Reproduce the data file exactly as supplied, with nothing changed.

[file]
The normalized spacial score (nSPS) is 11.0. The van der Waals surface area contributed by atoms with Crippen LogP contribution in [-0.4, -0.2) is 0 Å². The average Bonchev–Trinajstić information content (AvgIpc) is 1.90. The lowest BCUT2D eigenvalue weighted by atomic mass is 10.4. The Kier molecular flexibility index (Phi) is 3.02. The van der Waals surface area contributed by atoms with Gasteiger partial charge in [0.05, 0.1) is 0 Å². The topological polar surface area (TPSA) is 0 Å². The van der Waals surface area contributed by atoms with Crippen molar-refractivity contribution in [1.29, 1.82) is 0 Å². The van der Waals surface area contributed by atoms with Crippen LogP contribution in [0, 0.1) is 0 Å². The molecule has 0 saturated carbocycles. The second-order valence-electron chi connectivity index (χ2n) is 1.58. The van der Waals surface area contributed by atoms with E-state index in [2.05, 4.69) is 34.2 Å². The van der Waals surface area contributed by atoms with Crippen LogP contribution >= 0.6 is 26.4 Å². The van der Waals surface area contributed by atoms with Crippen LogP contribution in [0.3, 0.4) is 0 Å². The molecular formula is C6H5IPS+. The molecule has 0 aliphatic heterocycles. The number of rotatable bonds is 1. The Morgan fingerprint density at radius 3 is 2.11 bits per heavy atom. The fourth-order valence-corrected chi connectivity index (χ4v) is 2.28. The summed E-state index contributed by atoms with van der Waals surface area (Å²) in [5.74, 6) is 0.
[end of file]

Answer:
The normalized spacial score (nSPS) is 11.0. The van der Waals surface area contributed by atoms with Crippen LogP contribution in [-0.4, -0.2) is 0 Å². The average Bonchev–Trinajstić information content (AvgIpc) is 1.90. The lowest BCUT2D eigenvalue weighted by atomic mass is 10.4. The Kier molecular flexibility index (Phi) is 3.02. The van der Waals surface area contributed by atoms with Gasteiger partial charge in [0.05, 0.1) is 0 Å². The topological polar surface area (TPSA) is 0 Å². The van der Waals surface area contributed by atoms with Crippen molar-refractivity contribution in [1.29, 1.82) is 0 Å². The van der Waals surface area contributed by atoms with Crippen LogP contribution in [0, 0.1) is 0 Å². The molecule has 0 saturated carbocycles. The second-order valence-electron chi connectivity index (χ2n) is 1.58. The van der Waals surface area contributed by atoms with E-state index in [2.05, 4.69) is 34.2 Å². The van der Waals surface area contributed by atoms with Crippen LogP contribution >= 0.6 is 26.4 Å². The van der Waals surface area contributed by atoms with Crippen LogP contribution in [0.3, 0.4) is 0 Å². The molecular formula is C6H5IPS+. The molecule has 0 aliphatic heterocycles. The number of rotatable bonds is 1. The Morgan fingerprint density at radius 3 is 2.11 bits per heavy atom. The fourth-order valence-corrected chi connectivity index (χ4v) is 2.28. The summed E-state index contributed by atoms with van der Waals surface area (Å²) in [5.74, 6) is 0.